I had been expecting Newport Pagnell to be a grim concrete monstrosity built on a modernist grid system with concrete cattle and grey-faced inhabitants- that shows the prejudice an MK postcode can inspire!
I do have a grim grey music story from the 1980s that involves our trumpet player accidentally driving into a serious chap with a grey mackintosh from a synthesiser band at a bunker-type venue in Milton Keynes, and I believe I have told that story already somewhere way back on this blog. It was rather awful and doomy and I think it may have spray-painted my perceptions a rather foggy shade of taupe.
Au contraire, Newport Pagnell is a sweet two-and-a-half horse town with a haunted bridge, according to Andy, the promoter of The Watershed. There is greenery galore and old and new red brick houses and shops; it reminded me a little bit of a mini-Market Harborough.
The venue is situated at the end of a hidden arcade ( I think it was the address 'Unit 5' that made me think of navy-blue New York gloom and multi-tiered car parks!) that looks as though it has magically appeared straight out of a Miss Marple film. A series of little shops painted in eau-de-nil lead the way to The Watershed, which is a really funky bar, with lots of retro video games at one end of it, and a place to sit and yak, and a small outside bit too.
A pair of clogs stood on the floor, for sale.
Upstairs there is a smallish stage, with musical instruments leaning against the wall, cushions to sit on and an atmosphere that I can only describe as 'smiling'. I had driven Acton Bell and myself up from Barnet with four plates of leftover cake from Offsprog Two's birthday, and I put those on the tables before we sound checked; the Anti Poet arrived dressed in identical newly purchased black canvas kilts (well skirts, actually, but there was a smidgin of tartan on them under a pocket, so possibly that topples them into the definition of kilts!).
As a venue, it is perfect; Andy does his work as a promoter and the crowd was young but open-minded and positive, giving all of us a fair listen (though they were in their cups by the time I played, but what the heck, Friday night is Friday night!). He looked after us really well, making sure we were fed and watered, and the relaxed and positive feel of the venue made us all feel welcome; by God, some of the London venues should learn from this!
Acton Bell started the night. She has started to introduce some of her own songs into her set and they hold up very well in her mixture of 1960s songs (her favourite band begins with a 'P'; 'The Searchers', she told me). The sound guy is very very good- that is so important when you come to a venue that you have never played before. Acton Bell's voice sounded lovely and she kicked the evening off to a really good start.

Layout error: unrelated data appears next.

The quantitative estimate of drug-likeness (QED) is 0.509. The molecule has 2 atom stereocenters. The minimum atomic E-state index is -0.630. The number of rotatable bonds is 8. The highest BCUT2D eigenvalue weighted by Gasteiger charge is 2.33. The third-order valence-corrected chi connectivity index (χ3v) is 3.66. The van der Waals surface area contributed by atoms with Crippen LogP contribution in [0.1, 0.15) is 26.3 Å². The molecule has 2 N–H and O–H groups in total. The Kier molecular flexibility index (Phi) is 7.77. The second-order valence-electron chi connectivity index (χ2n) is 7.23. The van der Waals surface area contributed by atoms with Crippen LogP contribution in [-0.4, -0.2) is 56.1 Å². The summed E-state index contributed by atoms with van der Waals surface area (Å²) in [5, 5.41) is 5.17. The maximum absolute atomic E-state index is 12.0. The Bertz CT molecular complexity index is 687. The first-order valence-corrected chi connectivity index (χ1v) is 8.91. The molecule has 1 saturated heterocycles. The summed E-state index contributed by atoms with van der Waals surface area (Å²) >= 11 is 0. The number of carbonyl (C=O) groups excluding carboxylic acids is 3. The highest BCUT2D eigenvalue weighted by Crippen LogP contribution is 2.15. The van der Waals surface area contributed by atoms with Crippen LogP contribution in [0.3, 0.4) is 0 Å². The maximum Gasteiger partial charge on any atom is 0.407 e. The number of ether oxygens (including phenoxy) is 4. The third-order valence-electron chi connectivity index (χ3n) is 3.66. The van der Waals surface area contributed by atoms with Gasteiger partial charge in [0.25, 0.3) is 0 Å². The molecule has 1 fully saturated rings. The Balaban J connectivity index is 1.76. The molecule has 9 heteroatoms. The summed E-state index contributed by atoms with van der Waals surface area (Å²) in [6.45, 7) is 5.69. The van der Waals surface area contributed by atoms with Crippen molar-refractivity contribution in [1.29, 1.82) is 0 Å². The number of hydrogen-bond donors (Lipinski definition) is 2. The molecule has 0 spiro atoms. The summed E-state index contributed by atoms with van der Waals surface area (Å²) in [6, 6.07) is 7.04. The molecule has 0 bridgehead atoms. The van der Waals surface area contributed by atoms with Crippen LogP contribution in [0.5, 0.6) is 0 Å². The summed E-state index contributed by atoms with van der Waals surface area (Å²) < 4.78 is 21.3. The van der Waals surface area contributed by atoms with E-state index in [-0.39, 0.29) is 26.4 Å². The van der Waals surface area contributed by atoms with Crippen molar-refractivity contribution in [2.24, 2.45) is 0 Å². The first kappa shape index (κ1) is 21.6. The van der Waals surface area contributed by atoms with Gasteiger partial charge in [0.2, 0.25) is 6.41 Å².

After a short break, Ian and Paul of the Anti Poet came on. Their first piece was called the Gentlemen Duellers and was very funny. I misheard it as The Gentlemen Jewellers because I am massively thick and I spent the poem listening for references to emeralds and rubies, until I saw the words on a card on the floor afterwards and realised my mistake.
They had been a bit nervous because they normally play to a crowd that knows their stuff, but the audience loved them and gave them a really good reception. The double bass sounded thunderously powerful and Paul was gleefully on form, laughing at his own jokes and teasing the audience with impish glee.
Then it was my turn and I really enjoyed playing; I played a song called Three of Us which I haven't played for five years, and Ian and Paul joined me at the end for Loverman. Wilky was there (hi Wilky) and he requested 24 Hours at the end, and I think we managed a passable version! It's funny to thing that even a year ago I was not confident enough to do something like that; even ancient artists like me are capable of progressing! I am not quite in Marple territory yet, age-wise....
Afterwards there was a jam downstairs, it felt almost like being in someone's house.
We all had a good gig and have been invited back as a combination, which I know we would all love to do.
Three cheers for a great venue, a great promoter, a great sound engineer and the friendliest bar manager and staff in the Universe, and roll on next gig there!
If you live in the Milton Keynes area, they have Sunday music sessions with compilations of the videos they make of the artists who play there, and I believe that they are going to expand and have more music and also food. Five stars, Andy!